SCL Cluster Cookbook
Interconnect Performance

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Technology Comparison

Throughput over a range of message sizes is an important issue in interconnection technologies. The graph below compares technologies using the Scalable Computing Lab's NetPIPE analysis tool which tests the performance of point-to-point communication. Performance on this graph is shown as throughput where the block size is increased exponentially starting with one byte.

Figure 1. Comparison of Ethernet, FDDI, ATM, Fast Ethernet, Gigabit Ethernet, and Myrinet

Information about the tested interconnect technologies can be found in the Interconnect page. Tests done on PC's were performed with Pentium Pro 200 CPUs, SMC EtherPower Fast Ethernet with Bay 350T & Cabletron 6600 Fast Ethernet switches and Packet Engines Gigabit Ethernet with Packet Engines' Gigabit Full-Duplex Repeater.

Another important issue in cluster communication is latency. High throughput tends not to be useful for parallel computing if it is not accompanied by low latency (i.e., small messages must be transferred quickly). Graphing the data obtained from NetPIPE shows the latency clearly.

Figure 2. Latency of Ethernet, FDDI, ATM, Fast Ethernet, Gigabit Ethernet, and Myrinet

As with the graph of Figure 1, the transferred block size is increased exponentially while the transmission time for each block is measured. The transmission time for each block as plotted against the bandwidth. Note that there are places in the graph where the transmission time actually decreases as the block size grows. This relates to the severe drops and rebounds in the graph of Figure 1, because a block where throughput is suddenly poor will take longer to transmit than a following larger block where throughput rebounds. NetPIPE clearly finds these problem points.

For the clusters built at Ames Lab, we have used SMC EtherPower Fast Ethernet cards and a variety of Fast Ethernet hubs and switches from vendors including Bay and Cabletron. It seems to be important to test a switch with the desired NICs before purchase, as we have discovered that one particular switch did not perform well in our Linux clusters. The switch in question did not autosense full-duplex link operation and we were not able to force the NICs into full-duplex mode using the Linux driver for the Fast Ethernet cards. The switch vendor was less than helpful and just said "force your cards into full-duplex mode". The impact of this problem was extraordinary and thanks to NetPIPE's analysis, we will not use the problem switch in any clusters.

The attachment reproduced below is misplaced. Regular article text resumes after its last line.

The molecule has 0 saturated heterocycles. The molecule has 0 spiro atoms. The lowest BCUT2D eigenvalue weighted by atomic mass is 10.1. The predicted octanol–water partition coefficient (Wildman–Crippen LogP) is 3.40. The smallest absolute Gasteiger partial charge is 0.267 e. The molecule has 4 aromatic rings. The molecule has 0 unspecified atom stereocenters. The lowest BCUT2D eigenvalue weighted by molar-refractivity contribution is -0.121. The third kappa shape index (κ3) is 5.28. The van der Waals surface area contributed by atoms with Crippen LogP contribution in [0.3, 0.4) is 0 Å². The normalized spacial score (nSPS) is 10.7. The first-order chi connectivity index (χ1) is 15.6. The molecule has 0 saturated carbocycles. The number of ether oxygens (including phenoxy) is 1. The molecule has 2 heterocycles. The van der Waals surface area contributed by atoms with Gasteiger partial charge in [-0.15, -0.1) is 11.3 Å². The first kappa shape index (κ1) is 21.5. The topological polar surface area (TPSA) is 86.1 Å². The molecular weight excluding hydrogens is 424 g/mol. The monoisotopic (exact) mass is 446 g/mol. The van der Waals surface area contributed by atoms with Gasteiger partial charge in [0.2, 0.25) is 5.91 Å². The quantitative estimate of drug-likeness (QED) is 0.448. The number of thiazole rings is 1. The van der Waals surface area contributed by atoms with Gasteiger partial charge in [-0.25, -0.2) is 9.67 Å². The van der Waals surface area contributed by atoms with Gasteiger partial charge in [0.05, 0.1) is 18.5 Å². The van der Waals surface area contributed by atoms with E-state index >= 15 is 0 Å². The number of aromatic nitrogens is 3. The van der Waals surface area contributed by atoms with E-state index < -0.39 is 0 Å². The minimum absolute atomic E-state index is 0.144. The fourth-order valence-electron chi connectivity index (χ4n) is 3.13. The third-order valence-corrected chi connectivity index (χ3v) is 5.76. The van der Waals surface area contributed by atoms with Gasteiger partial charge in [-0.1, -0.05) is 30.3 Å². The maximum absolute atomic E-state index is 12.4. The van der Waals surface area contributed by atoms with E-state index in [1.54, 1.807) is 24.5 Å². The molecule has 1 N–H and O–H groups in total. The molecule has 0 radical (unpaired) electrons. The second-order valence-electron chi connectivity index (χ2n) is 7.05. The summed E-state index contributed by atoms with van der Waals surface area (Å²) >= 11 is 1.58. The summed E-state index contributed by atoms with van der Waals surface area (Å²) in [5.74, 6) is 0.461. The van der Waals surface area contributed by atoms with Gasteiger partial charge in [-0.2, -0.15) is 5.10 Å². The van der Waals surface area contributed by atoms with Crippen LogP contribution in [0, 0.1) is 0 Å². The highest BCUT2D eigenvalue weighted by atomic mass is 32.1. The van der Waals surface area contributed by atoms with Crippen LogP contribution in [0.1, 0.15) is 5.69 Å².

See the Running NetPIPE page for information on using the NetPIPE analysis tool to do your own analysis.

Operating System Effect on Interconnect Performance

An interesting result of Ames Lab's NetPIPE tests on networks shows the impact of an operating system's network protocol stack on high-performance interconnects. For example, the following graph shows the performance of Packet Engines Gigabit Ethernet hardware on two Pentium Pro 200MHz PC's connected back-to-back running Linux, FreeBSD, and NT.

Figure 3. Performance of Gigabit Ethernet on Linux, FreeBSD, and NT

FreeBSD 2.2.2 was tweaked in this case with an extraordinarily simple change to the kernel to eliminate delayed acknowledgments in TCP, which results in the curve which is free from jagged dropouts (a similar fix is reported to have been performed on the world's busiest FTP site, ftp.cdrom.com, which also runs FreeBSD). In FreeBSD 3.0, to be released in October 1998, the sysctl variable net.inet.tcp.delack_enabled can be set to 0 for an equivalent effect (see the sysctl(8) man page for details).

A TCP delayed ack fix for Linux 2.0.x kernels has been developed by Wayne Salamon. We are looking at the fix and will incorporate the results of the tests in this page if it improves TCP performance.

The NT line in the graph above reflects Packet Engines Gigabit Ethernet G-NIC hardware (manufactured 9/97), G-NIC Windows Drivers version 1.3.0.0, and this NT registry tweak:

HKEY_LOCAL_MACHINES\SYSTEMS\CURRENT_CONTROL_SET\SERVICES\TCP/IP\PARAMETERS\TcpWindowSize = 0xffff


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Maintained by ghelmer / Last updated on 08/27/98